Renewed Philippine-US relations at the expense of China? Not really.
After Rodrigo Duterte’s 6-year presidency of the Philippines, Ferdinand Marcos Junior got elected as the country’s new President in May 2022, which impacts the Philippines relationship with China and the US.
Marcos’ predecessor, Duterte, repeatedly threatened to sever the Philippines’ alliance with America in favor of China. He maintained warm relations with Beijing. Shortly after his inauguration as President, in 2016, he visited Beijing. The two countries agreed that China would provide the Philippines with up to US$24 billion in investments, based on official development assistance (ODA) loans. It would provide $9 billion in soft loans, and a further $15 billion worth of direct investments from Chinese firms in railway, port, energy and mining projects was foreseen.
Duterte needed all that money because he focused strongly on infrastructural projects, under the motto ‘Build, Build, Build’. Yet, the Duterte administration largely failed to attract any significant Chinese investments at all. Philippine officials state that “there were a lot of promises [from China], but not much was delivered.” The Philippine Department of Transportation canceled three major railway projects with Chinese counterparts, because China abandoned its involvement in these projects.
The new Marcos administration is aiming to maintain infrastructure spending as a share of GDP between 5-6%, yet it revaluates the financing of the infrastructural projects. There are concerns over China’s high-interest rates of up to 3%, which are way higher than Japan’s 0.01% for ODA-based infrastructure projects. Therefore, the Marcos administration is exploring new finance partners.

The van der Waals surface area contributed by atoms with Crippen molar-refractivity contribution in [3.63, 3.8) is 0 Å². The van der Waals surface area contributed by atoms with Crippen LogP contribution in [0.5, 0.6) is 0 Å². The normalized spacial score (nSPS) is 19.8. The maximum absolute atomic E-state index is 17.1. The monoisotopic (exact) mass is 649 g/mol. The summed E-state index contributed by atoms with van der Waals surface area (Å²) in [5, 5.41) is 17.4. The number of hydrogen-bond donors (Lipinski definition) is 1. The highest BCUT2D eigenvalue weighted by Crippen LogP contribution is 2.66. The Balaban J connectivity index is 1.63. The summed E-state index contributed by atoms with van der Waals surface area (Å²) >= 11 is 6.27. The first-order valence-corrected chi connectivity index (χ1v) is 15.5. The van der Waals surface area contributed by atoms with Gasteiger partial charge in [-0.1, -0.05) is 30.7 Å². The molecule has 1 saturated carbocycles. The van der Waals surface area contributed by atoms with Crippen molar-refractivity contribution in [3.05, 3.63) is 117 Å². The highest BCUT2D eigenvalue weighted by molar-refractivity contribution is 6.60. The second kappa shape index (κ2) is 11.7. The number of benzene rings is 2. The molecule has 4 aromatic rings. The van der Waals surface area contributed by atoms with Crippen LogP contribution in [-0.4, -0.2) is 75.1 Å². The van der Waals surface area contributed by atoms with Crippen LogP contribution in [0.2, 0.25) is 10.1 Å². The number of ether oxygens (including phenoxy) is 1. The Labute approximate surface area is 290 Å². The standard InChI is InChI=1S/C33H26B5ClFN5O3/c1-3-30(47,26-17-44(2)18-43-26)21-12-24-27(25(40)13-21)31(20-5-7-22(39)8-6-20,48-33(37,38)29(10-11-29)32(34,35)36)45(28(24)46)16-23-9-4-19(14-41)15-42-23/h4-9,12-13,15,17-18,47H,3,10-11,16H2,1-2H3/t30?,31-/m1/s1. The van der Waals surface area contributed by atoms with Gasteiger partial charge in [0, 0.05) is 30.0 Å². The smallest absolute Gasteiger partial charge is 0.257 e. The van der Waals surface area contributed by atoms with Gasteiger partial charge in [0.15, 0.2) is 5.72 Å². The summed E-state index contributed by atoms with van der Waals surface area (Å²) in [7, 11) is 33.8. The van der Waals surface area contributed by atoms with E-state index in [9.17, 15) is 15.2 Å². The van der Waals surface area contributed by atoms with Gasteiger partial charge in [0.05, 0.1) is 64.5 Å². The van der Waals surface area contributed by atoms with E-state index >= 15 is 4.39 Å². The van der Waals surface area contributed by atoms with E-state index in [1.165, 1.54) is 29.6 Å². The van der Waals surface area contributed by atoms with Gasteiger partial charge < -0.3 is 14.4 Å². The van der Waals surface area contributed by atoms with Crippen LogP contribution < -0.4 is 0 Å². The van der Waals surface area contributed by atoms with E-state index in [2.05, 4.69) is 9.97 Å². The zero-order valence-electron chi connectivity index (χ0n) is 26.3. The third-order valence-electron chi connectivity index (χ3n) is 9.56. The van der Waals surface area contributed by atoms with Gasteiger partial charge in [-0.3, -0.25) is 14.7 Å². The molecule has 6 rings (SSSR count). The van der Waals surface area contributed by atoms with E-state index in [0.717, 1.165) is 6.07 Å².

Marcos also suspended negotiations with China over disputed energy resources in the South China Sea. A sensitive topic, both to China and the Philippines.
Marcos Junior recently decided to participate in US President Biden’s new trade coalition in the Indo-Pacific, the Indo-Pacific Economic Framework (IPEF).
This may look as if President Marcos Junior turns back to the Philippines’ former ally, the US, with which it signed a Defense Treaty in 1951. He aims for something else: he wants good and strategic relations with both major powers. He actually follows a foreign policy which aims at getting maximum benefits from both the US and China whilst ensuring minimum dependence on either one of the two major powers.